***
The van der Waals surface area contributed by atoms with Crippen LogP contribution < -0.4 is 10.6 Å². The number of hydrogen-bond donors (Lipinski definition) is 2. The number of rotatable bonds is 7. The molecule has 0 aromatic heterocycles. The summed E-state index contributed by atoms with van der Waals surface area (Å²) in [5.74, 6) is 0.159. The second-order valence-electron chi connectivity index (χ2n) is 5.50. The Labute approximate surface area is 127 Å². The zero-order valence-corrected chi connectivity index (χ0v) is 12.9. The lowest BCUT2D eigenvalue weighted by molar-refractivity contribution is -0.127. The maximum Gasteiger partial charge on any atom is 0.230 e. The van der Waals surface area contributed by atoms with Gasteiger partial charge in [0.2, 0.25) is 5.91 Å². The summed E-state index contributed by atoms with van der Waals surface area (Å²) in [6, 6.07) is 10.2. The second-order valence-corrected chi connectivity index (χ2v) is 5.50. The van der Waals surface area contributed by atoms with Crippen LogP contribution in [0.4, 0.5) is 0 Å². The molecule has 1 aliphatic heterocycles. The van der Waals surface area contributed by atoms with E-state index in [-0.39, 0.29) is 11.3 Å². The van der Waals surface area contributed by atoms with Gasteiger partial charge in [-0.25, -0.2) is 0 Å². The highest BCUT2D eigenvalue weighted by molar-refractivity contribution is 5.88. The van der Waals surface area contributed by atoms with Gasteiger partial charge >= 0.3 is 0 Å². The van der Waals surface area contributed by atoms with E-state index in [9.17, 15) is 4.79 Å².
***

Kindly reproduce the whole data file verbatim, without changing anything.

The van der Waals surface area contributed by atoms with Crippen LogP contribution < -0.4 is 10.6 Å². The number of hydrogen-bond donors (Lipinski definition) is 2. The number of rotatable bonds is 7. The molecule has 0 aromatic heterocycles. The summed E-state index contributed by atoms with van der Waals surface area (Å²) in [5.74, 6) is 0.159. The second-order valence-electron chi connectivity index (χ2n) is 5.50. The Labute approximate surface area is 127 Å². The zero-order valence-corrected chi connectivity index (χ0v) is 12.9. The lowest BCUT2D eigenvalue weighted by molar-refractivity contribution is -0.127. The maximum Gasteiger partial charge on any atom is 0.230 e. The van der Waals surface area contributed by atoms with Gasteiger partial charge in [0.2, 0.25) is 5.91 Å². The summed E-state index contributed by atoms with van der Waals surface area (Å²) in [6, 6.07) is 10.2. The second-order valence-corrected chi connectivity index (χ2v) is 5.50. The van der Waals surface area contributed by atoms with Crippen LogP contribution in [0.4, 0.5) is 0 Å². The molecule has 1 aliphatic heterocycles. The van der Waals surface area contributed by atoms with E-state index in [-0.39, 0.29) is 11.3 Å². The van der Waals surface area contributed by atoms with Gasteiger partial charge in [-0.25, -0.2) is 0 Å². The highest BCUT2D eigenvalue weighted by molar-refractivity contribution is 5.88. The van der Waals surface area contributed by atoms with Gasteiger partial charge >= 0.3 is 0 Å². The van der Waals surface area contributed by atoms with E-state index in [9.17, 15) is 4.79 Å².